# Introduction

The installation of Zowe™ consists of two independent processes: installing the Zowe server components either entirely on z/OS or a combination of z/OS and Docker, and then installing Zowe CLI on a desktop computer.

The Zowe server components provide a web desktop that runs in a web browser providing a number of applications for z/OS users, together with an API mediation layer provides single-sign on (SSO), organization of the multiple zowe servers under a single website, and other capabilities useful for z/OS developers.

Zowe CLI can connect to z/OS servers and allows tasks to be performed through a command line interface.

Because Zowe is a set of components, before installing Zowe, first determine which components you want to install and where you want to install them. This guide provides documentation for all of the components and it is split into sections so you can install as much as you need.

Here are some scenarios to consider:

  • If you will only be accessing the Zowe server components through a web browser or REST API client, then you do not need to install the Zowe CLI.
  • If you will only be using the Zowe CLI, depending on the plugins used you may not need to install the Zowe server components.
  • If you intend to use Docker for the server components, less components need to be installed on z/OS. If you are not using the Desktop or ZSS, then it's possible run the other Zowe components without installing any of Zowe onto z/OS.

Before you start the installation, review the information on system requirements and other considerations.

# Planning the installation of Zowe server components

All Zowe server components can be installed on z/OS, but some have the alternative option of being run inside of a Docker image on a Linux host. Which option you choose effects the prerequisites, where they are installed, and the installation steps needed.

# Planning z/OS installation

If you are installing one or more server components onto z/OS, the following information is required during the installation process. Software and hardware prerequisites are covered in the next section.

  • The zFS directory where you will install the Zowe runtime files and folders. For more details of setting up and configuring the UNIX Systems Services (USS) environment, see UNIX System Services considerations for Zowe.

  • A HLQ that the installation can create a load library and samplib containing load modules and JCL samples required to run Zowe.

  • Multiple instances of Zowe can be started from the same Zowe z/OS runtime. Each launch of Zowe has its own zFS directory that is known as an instance directory.

  • (If not using Docker) Zowe uses a zFS directory to contain its northbound certificate keys as well as a truststore for its southbound keys. Northbound keys are one presented to clients of the Zowe desktop or Zowe API Gateway, and southbound keys are for servers that the Zowe API gateway connects to. The certificate directory is not part of the Zowe runtime so that it can be shared between multiple Zowe runtimes and have its permissions secured independently.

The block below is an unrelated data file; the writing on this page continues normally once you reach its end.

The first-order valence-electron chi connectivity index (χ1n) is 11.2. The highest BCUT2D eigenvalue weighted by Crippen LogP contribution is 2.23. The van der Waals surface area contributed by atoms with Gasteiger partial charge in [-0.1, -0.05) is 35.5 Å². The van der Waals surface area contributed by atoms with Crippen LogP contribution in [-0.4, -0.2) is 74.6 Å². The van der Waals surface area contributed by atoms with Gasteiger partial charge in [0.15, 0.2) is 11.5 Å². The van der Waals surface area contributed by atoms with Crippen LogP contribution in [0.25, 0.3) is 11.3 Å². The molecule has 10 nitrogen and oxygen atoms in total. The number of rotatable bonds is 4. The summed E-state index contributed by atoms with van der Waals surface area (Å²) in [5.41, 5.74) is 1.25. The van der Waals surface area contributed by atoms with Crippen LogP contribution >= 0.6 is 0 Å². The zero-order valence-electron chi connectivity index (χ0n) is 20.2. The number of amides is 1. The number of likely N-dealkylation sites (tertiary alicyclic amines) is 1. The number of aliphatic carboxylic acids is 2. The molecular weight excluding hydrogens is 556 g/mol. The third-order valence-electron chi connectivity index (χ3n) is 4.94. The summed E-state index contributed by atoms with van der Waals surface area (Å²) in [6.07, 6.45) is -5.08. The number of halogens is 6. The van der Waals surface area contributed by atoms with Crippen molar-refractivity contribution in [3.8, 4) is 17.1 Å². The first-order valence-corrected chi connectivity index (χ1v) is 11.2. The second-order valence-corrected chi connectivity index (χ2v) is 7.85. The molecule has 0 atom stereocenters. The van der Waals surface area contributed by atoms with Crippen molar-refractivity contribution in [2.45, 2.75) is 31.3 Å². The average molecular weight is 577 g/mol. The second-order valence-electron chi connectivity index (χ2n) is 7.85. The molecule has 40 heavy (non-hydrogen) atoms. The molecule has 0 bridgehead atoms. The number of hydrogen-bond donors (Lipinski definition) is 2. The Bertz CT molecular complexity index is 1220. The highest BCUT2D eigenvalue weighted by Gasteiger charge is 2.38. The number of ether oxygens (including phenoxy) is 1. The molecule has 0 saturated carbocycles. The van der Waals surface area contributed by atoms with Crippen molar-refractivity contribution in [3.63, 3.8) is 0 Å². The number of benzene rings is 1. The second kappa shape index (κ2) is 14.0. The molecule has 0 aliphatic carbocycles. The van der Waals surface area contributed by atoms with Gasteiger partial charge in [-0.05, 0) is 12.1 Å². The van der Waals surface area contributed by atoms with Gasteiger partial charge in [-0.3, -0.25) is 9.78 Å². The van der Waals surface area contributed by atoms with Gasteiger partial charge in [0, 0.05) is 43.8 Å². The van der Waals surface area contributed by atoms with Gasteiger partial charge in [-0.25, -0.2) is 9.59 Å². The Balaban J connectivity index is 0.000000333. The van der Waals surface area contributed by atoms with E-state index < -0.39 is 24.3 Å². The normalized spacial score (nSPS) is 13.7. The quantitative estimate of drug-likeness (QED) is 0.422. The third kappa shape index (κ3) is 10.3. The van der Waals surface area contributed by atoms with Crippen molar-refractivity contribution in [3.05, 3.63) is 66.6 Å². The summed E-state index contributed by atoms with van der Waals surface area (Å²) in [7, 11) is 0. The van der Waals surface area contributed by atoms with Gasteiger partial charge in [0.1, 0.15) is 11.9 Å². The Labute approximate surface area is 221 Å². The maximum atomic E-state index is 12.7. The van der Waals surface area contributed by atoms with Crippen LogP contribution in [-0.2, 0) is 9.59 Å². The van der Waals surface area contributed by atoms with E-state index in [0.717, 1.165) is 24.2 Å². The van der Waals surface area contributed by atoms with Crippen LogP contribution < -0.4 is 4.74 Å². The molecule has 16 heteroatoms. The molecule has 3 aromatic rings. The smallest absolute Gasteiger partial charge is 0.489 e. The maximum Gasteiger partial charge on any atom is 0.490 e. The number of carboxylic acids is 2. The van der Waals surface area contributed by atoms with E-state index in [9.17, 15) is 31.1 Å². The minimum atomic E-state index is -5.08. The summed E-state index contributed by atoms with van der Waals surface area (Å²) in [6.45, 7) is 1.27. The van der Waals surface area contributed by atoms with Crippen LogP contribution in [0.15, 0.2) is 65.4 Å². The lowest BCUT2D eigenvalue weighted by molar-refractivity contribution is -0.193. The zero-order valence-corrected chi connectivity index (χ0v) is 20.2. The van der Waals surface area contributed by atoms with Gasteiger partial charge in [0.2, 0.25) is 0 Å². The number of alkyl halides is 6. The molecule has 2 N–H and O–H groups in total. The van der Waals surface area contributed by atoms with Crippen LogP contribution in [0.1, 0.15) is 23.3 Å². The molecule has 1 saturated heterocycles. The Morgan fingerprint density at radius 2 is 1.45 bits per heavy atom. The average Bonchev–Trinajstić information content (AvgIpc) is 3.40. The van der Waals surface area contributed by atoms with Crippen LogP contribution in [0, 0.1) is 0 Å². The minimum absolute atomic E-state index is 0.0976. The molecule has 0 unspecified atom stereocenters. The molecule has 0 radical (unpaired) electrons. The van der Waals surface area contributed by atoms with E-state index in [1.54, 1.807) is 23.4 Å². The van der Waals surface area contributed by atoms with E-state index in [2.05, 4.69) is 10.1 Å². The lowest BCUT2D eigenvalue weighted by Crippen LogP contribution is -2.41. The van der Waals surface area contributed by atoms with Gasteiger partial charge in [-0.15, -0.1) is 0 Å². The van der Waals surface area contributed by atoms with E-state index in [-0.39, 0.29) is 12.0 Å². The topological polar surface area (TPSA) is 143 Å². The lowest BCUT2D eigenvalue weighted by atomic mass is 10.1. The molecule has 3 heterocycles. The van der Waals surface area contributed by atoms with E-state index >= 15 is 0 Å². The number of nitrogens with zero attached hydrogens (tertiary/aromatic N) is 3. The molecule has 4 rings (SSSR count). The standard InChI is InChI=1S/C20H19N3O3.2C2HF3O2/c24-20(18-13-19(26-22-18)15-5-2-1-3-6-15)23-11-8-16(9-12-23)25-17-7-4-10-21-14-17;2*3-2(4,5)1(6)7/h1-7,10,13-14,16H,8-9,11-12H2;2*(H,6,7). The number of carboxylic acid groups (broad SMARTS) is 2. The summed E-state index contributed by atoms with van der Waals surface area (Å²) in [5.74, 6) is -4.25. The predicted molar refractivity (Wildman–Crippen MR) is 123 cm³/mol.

• Zowe has two started tasks.

    • ZWESISTC is a cross memory server that the Zowe desktop uses to perform APF-authorized code. More details on the cross memory server are described in Configuring the Zowe cross memory server.

    • ZWESVSTC brings up the every other other part of the Zowe runtime on z/OS that was requested. This may include Desktop, API mediation layer, ZSS, and more, but when using Docker likely only ZSS will be used here.

      In order for the two started tasks to run correctly, security manager configuration needs to be performed. This is documented in Configuring the z/OS system for Zowe and a sample JCL member ZWESECUR is shipped with Zowe that contains commands for RACF, TopSecret, and ACF2 security managers.

# Topology of the Zowe z/OS launch process

The following diagram depicts the high-level structure of a Zowe installation and runtime.

Zowe Directories

# RUNTIME_DIR

The runtime directory <RUNTIME_DIR> contains the binaries and executable files. You can create a runtime directory in one of the following ways:

  • Executing the zowe-install.sh script contained within the install directory of a Zowe convenience build.
  • Installing the Zowe SMP/E FMID AZWE001 using the JCL members in the REL4 member.
  • Executing the z/OSMF worklow script ZWERF01 contained in the SMP/E FMID AZWE001.

During execution of Zowe, the runtime directory contents are not modified. Maintenance or APAR release for Zowe replaces the contents of the runtime directory and are rollup PTFs.

# INSTANCE_DIR

The instance directory <INSTANCE_DIR> is required to launch Zowe. It is created with the script <RUNTIME_DIR>/bin/zowe-configure-instance.sh. More than one instance directory can be created and used to launch multiple instances of Zowe sharing the same runtime directory <RUNTIME_DIR>.

Zowe instances are started by running the script <INSTANCE_DIR>/bin/zowe-start.sh. This creates a started task with the PROCLIB member ZWESVSTC that is provided with the samplib SZWESAMP created during the installation of Zowe. The JCL member ZWESVSTC starts a USS shell under which it launches its address spaces.

The instance directory file instance.env is used to configure a Zowe launchable. The file is executed during the launch of Zowe and specifies shell variables such as ports and location of dependent directories and services on z/OS.

The instance.env file sets the location of the <RUNTIME_DIRECTORY> as well as the <KEYSTORE_DIRECTORY>

# KEYSTORE_DIRECTORY

Zowe uses certificates to encrypt data as well as a truststore. The keystore directory <KEYSTORE_DIRECTORY> controls where the certificates are located, either in a JavaKeystore or a z/OS keyring. A <KEYSTORE_DIRECTORY> is created by using the script <RUNTIME_DIR>/bin/zowe-setup-certificates.sh.